The answer – that this is what we must do and/or prefer to do, in order to survive at all, and to survive in the manner we find most agreeable – is based, as just noted, on ignorance of what comes after life.  If we suddenly saw past the grave and observed people enjoying a much better form of existence, without all this killing and exploitation, most of us would no doubt promptly decamp for those shores en masse.  Given that we lack such knowledge, there is perhaps a second factor:  that we find ourselves in this strange and highly nasty situation, and may be in some sense obliged or expected to make the best of it.  We were not responsible for putting ourselves here; maybe we are somehow supposed to be here; maybe we should not presume to remove ourselves from here.

In this perspective, we seem to be located within a sort of game whose rules require awful behavior of various sorts.  We can’t change the rules; we can only choose whether and how to play.  Those who think about dropping out of the game altogether – about killing themselves, that is – usually seem to suffer from extreme pain, exclusion, or other physical or psychosocial difficulties that tend to push them out.  That is, people do not generally pay much attention to the sorts of concerns discussed above unless there is something wrong with them, relatively speaking.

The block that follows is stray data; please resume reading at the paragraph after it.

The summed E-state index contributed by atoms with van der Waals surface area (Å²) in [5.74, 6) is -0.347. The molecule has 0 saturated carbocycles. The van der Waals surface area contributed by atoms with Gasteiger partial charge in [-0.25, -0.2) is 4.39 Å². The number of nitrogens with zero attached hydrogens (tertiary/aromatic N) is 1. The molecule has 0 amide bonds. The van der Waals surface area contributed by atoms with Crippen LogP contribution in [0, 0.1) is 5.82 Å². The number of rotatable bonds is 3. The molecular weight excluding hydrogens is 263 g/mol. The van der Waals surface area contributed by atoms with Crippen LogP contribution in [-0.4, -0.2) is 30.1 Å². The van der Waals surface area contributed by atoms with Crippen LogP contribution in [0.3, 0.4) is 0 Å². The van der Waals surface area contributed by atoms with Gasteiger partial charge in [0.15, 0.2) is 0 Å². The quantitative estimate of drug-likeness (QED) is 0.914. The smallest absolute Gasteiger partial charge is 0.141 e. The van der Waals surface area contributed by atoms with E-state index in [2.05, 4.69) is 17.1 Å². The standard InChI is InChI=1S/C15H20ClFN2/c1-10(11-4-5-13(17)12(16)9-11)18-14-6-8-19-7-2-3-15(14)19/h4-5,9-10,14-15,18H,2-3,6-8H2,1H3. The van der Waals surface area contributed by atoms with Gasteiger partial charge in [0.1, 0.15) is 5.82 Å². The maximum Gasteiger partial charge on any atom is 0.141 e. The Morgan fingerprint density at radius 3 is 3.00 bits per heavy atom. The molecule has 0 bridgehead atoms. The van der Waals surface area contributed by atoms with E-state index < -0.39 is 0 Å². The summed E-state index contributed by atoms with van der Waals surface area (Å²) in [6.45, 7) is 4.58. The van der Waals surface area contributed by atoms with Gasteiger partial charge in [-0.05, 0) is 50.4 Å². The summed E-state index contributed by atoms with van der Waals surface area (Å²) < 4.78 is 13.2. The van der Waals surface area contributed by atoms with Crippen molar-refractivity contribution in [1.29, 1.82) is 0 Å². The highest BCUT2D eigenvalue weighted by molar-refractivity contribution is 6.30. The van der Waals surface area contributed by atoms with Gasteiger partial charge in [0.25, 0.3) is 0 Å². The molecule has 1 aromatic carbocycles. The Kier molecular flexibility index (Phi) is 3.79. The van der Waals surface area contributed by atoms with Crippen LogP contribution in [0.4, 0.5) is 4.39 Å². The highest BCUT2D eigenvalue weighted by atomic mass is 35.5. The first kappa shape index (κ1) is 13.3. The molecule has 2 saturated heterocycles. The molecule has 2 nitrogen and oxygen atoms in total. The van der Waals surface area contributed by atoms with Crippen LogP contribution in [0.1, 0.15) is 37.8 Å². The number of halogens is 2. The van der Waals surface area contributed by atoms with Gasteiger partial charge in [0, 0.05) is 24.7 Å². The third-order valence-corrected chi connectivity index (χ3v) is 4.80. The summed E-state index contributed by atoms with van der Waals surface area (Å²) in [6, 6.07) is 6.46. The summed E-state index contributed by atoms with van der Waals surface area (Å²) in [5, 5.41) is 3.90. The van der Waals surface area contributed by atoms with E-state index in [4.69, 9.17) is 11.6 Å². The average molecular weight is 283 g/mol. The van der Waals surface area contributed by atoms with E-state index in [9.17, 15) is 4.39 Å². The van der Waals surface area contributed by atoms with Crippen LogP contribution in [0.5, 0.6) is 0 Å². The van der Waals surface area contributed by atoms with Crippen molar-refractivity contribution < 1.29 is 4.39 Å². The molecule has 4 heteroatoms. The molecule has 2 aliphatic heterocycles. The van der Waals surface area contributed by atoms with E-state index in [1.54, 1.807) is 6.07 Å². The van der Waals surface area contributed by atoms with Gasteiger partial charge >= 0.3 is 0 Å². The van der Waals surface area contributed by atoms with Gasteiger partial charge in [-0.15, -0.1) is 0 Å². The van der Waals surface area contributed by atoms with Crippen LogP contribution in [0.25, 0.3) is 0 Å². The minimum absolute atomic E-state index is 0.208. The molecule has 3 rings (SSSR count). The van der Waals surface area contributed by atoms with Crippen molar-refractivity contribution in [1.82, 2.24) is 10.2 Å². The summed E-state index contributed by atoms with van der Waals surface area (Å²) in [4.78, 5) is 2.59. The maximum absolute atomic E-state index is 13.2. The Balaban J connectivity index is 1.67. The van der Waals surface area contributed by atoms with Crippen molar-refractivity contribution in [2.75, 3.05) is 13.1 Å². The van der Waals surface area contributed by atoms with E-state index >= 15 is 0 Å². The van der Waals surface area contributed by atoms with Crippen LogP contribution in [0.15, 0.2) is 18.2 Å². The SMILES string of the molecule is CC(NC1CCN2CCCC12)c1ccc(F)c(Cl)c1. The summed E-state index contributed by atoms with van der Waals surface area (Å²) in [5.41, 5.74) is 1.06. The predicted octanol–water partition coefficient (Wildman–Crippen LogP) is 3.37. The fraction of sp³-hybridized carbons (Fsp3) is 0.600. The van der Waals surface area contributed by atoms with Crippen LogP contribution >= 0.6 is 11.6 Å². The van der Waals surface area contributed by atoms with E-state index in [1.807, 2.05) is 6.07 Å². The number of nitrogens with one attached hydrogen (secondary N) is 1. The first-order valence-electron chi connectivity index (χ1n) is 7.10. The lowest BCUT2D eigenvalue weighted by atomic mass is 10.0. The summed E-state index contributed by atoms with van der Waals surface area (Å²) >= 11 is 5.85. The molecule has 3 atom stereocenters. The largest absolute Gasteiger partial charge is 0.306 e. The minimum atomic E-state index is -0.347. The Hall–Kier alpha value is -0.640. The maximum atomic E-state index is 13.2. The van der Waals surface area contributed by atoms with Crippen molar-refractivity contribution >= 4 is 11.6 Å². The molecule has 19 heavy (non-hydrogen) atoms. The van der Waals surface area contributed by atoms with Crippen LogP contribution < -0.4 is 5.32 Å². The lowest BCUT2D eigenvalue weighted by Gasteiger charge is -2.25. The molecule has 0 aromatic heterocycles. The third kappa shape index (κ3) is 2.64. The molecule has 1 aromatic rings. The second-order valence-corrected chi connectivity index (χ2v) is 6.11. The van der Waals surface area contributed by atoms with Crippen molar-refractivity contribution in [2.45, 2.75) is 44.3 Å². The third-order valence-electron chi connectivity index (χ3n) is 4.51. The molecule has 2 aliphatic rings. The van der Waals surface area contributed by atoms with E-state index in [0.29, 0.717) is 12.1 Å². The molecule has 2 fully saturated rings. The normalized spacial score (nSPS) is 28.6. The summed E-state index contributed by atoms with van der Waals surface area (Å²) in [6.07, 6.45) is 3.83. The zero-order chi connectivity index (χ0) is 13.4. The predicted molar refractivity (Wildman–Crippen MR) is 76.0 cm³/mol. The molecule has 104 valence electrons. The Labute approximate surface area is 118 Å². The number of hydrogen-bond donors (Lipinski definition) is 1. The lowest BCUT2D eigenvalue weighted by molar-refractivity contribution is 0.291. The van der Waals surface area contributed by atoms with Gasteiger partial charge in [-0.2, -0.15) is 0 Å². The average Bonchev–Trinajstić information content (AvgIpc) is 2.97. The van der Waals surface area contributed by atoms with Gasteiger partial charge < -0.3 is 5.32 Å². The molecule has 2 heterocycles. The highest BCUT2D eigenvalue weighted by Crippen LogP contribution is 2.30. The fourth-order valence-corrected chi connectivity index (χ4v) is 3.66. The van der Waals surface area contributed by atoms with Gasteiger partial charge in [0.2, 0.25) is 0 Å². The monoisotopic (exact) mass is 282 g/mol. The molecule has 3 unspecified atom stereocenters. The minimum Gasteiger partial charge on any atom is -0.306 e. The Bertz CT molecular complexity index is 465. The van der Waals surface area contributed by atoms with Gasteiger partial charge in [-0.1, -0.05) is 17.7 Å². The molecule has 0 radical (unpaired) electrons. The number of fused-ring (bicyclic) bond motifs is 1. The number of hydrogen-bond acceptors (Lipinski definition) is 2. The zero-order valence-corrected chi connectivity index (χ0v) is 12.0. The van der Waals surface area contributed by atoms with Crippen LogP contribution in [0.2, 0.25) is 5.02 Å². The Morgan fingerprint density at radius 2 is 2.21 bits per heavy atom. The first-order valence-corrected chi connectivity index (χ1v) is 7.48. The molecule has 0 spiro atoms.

The ordinary course of business in life – what the gods could be expecting from us – may be to stay alive and make the best of things, doing what we can to avoid causing unnecessary pain or, perhaps, accepting the ugly realities about ourselves and simply focusing upon becoming strong and comfortable (or perhaps goodhearted, within a certain selective definition of the term).

As I say, the vast majority of people seem to assume something of this nature.  But it would remain reasonable for a god (or perhaps our own consciences), sitting in post-life judgment, to ask why we willingly continued to participate in such behavior when we knew better.  By extension, it seems that we must sit in similar, if repressed, judgment upon ourselves throughout our lives.  And yet a response, to the god and to ourselves – a response much preferred by the potentially deceptive life addiction within us – is that this is the role presented to us, and it is not clear that we are able and entitled to throw it in the trash and leave.